Abrams, Kemp sharpen attacks on abortion, crime in last debate before midterm election
The debate was held the night before new polling was released showing Kemp hovering just above the 50% threshold needed to avoid a runoff in the Nov. 8 election. But the race has also tightened since the last Atlanta Journal-Constitution/University of Georgia poll in early October. Georgia Recorder file photos
Gov. Brian Kemp and Democrat Stacey Abrams sparred over abortion access and other key issues in the last debate before Georgia voters finish casting their ballots in this year’s midterm election.
Most notably, a lengthy exchange during WSB-TV’s debate led to the most substantive discussion on the issue of abortion between two candidates who hold vastly different views.
Kemp has largely avoided the issue since the U.S. Supreme Court overturned Roe v. Wade this summer, paving the way for Georgia’s restrictive abortion legislation – which Kemp signed into law in 2019 – to take effect.
But Kemp was pressed on his position Sunday night and asked whether he would sign off on stricter rules if lawmakers decide to go further than Georgia’s new six-week ban, which is being challenged in court.
Polling has shown the state’s law is unpopular with most Georgians. But while abortion access is a dominant issue in this election, economic concerns have consistently proven the most pressing for many voters.
“It’s not my desire to go move the needle any further on this issue,” Kemp said. “We’ve been dealing with this issue for three years. That’s where the General Assembly was. I personally don’t see a need to go back. But when you’re governor, you have to deal with all kinds of legislative issues that are out there. So, we’ll look at those when the time comes.”
Abrams, who has campaigned aggressively on abortion access, was also cornered on whether she would support a limit.
“As I have said, abortion is a medical choice. And as such, it should be that a woman has the ability to make a decision until viability and that decision about viability should not impact her life or her health,” Abrams said. “That is a decision that should be made between a doctor and a woman as a medical choice.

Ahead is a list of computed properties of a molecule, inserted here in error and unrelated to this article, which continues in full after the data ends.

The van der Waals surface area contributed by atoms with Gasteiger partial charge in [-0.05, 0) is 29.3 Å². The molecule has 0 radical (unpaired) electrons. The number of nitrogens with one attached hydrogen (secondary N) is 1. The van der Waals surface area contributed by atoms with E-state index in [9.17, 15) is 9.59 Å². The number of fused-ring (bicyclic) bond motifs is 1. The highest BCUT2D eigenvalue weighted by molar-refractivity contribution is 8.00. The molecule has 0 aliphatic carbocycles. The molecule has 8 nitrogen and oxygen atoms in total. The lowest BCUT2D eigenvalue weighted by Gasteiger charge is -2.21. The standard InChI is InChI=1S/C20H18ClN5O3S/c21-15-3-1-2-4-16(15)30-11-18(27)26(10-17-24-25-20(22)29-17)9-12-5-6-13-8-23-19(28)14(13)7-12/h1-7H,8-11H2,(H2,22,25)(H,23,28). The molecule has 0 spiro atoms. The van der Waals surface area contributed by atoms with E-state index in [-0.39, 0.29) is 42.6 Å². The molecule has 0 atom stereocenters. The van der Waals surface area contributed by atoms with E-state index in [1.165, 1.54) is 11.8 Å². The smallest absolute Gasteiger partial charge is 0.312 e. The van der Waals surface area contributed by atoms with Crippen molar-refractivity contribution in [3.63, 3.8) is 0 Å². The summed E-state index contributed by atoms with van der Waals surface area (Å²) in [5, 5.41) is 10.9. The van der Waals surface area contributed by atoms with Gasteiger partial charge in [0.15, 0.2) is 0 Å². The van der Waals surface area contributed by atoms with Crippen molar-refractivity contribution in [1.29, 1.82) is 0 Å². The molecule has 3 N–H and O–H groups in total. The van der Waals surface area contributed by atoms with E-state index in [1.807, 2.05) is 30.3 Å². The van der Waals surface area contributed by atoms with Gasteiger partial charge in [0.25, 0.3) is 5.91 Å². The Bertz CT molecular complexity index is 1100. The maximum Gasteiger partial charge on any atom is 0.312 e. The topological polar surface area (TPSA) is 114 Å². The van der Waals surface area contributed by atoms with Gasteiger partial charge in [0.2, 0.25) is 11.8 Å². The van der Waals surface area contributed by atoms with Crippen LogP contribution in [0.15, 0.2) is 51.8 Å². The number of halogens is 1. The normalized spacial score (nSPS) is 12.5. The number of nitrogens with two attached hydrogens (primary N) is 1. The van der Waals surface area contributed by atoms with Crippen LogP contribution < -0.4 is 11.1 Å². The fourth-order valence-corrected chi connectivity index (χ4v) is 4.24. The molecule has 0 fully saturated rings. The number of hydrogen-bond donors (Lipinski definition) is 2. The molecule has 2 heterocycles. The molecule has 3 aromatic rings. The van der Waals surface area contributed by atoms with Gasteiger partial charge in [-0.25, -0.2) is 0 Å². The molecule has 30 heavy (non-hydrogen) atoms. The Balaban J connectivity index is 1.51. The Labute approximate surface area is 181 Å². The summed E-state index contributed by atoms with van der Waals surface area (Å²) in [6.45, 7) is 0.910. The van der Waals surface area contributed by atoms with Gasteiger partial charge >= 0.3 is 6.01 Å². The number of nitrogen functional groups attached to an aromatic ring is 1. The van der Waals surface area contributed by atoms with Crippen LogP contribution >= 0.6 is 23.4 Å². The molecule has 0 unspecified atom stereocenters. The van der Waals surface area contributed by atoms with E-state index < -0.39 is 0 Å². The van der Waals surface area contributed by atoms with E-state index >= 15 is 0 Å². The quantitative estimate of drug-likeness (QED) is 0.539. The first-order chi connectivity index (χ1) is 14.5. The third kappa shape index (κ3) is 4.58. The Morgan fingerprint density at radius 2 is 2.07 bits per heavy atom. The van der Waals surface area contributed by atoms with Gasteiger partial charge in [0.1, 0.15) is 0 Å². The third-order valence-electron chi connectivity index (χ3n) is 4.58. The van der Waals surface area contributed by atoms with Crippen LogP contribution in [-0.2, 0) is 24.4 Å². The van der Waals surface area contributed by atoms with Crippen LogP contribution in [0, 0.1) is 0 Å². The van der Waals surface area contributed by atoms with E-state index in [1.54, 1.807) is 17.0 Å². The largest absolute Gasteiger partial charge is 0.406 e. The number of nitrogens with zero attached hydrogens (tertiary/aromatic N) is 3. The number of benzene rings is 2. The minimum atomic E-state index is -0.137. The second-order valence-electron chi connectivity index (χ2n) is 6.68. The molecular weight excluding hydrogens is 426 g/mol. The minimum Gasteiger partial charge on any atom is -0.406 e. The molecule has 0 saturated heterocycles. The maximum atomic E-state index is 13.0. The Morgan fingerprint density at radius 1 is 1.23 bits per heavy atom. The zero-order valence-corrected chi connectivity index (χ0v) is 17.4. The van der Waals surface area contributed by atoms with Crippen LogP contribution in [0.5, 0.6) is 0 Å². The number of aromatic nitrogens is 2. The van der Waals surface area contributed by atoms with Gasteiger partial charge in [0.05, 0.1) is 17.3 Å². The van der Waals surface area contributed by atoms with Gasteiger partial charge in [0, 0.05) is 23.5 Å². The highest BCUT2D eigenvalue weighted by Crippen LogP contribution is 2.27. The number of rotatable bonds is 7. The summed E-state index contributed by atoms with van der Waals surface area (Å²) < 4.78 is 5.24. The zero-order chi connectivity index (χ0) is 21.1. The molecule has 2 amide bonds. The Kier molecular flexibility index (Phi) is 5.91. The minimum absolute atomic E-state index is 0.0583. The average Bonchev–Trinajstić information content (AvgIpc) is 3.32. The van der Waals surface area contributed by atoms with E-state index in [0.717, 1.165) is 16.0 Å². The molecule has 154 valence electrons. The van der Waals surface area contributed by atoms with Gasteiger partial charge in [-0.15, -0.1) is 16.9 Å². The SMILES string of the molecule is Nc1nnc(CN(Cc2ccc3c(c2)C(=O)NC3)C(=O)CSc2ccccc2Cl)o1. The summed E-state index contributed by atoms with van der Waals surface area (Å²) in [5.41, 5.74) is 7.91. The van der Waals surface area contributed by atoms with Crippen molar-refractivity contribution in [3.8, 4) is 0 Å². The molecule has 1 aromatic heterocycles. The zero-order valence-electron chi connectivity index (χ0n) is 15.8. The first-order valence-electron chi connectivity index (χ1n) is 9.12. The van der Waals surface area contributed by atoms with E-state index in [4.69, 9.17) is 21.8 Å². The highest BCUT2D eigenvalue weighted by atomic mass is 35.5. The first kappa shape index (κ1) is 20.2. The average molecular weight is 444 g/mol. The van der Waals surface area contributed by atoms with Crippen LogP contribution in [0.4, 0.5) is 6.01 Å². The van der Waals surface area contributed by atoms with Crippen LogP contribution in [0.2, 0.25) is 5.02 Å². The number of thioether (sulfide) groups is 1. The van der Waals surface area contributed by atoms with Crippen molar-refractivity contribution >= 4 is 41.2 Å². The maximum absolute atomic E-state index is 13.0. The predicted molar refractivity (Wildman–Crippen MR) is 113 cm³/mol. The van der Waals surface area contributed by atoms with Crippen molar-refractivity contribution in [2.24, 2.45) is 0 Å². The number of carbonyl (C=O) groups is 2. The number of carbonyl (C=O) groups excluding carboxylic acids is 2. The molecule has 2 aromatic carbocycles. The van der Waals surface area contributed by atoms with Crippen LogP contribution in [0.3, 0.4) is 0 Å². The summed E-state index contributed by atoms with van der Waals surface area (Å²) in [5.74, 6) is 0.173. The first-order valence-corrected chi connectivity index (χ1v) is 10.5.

“What I’ve also always said is that there should not be an arbitrary timeline set by men who do not understand biology. This is a law that tells women they have to make a decision about their pregnancy before they know they’re pregnant,” she said.
Kemp also revealed during the back-and-forth that his wife, Marty Kemp, had a miscarriage early in their marriage, personalizing the issue for him in a new way.
“My wife and I both had a hard time having our first child. She miscarried. It is a tragic, traumatic situation,” he said.
The two also disagreed over whether women who have a miscarriage might find themselves in legal trouble.
“The tragic stories of miscarriage should not be political fodder, but they should also not be fodder for investigation,” Abrams said, who said “we know that in Georgia women are not safe from investigation.”
Kemp claimed women who have a miscarriage face no threat of prosecution but couldn’t say the same for providers. “Women are not going to be prosecuted under this piece of legislation. Doctors who perform illegal abortions would be,” he said.
The debate was held the night before new polling was released showing Kemp hovering just above the 50% threshold needed to avoid a runoff in the Nov. 8 election. But the race has also tightened since the last Atlanta Journal-Constitution/University of Georgia poll in early October.
Of those polled, 51% said they supported Kemp and 44% backed Abrams – a difference of 7 points, closing from 10 points in early October.
The candidates are also a study in contrasts when it comes to how best to ease the economic pressures facing Georgians.
Kemp has touted his record coming out of the pandemic and pinned the blame for rising inflation on the Biden administration. He has campaigned on a pledge to issue another $1 billion tax refund and award a one-time property tax grant to address housing costs.
“Americans are hurting right now because of a disastrous policy agenda by Joe Biden and the Democrats who have complete control in Washington D.C.,” Kemp said. “Thankfully, in Georgia, because we were open even when Ms. Abrams didn’t want us to be, our economy has been incredibly resilient.”
Abrams criticized Kemp for not having a comprehensive plan to address the root causes of rising housing costs. “Piecemeal solutions and stopgap dollars do not mean that you have a plan,” she said.
And Abrams pushed back on the governor’s portrayal of her pandemic-era stances, saying she urged caution.
“No one wanted lockdowns, no one likes lockdowns. But we do want people to survive,” Abrams said.
Abrams has said she supports issuing another tax refund, but she has also proposed using the state’s $6.6 billion budget surplus to expand Medicaid, increase teacher pay and support new spending on other programs.
Abrams raised eyebrows with a comment she made in response to Kemp’s claim that he has more than 100 sheriffs who have endorsed him.
“I’m not a member of the good ol’ boys club, so no, I don’t have 107 sheriffs who want to be able to take Black people off the streets, who want to be able to go without accountability,” Abrams said. “I don’t believe every Sheriff wants that. But I do know that we need a governor who believes in both defending law enforcement and also defending the people of Georgia.”
Sunday night’s debate is the only one that has featured Abrams and Kemp side by side. They debated alongside the Libertarian in the race, Shane Hazel, during the Atlanta Press Club Loudermilk-Young Debate Series in Atlanta in mid-October. Hazel played the role of disrupter in the first debate as he laced into both candidates and parties.
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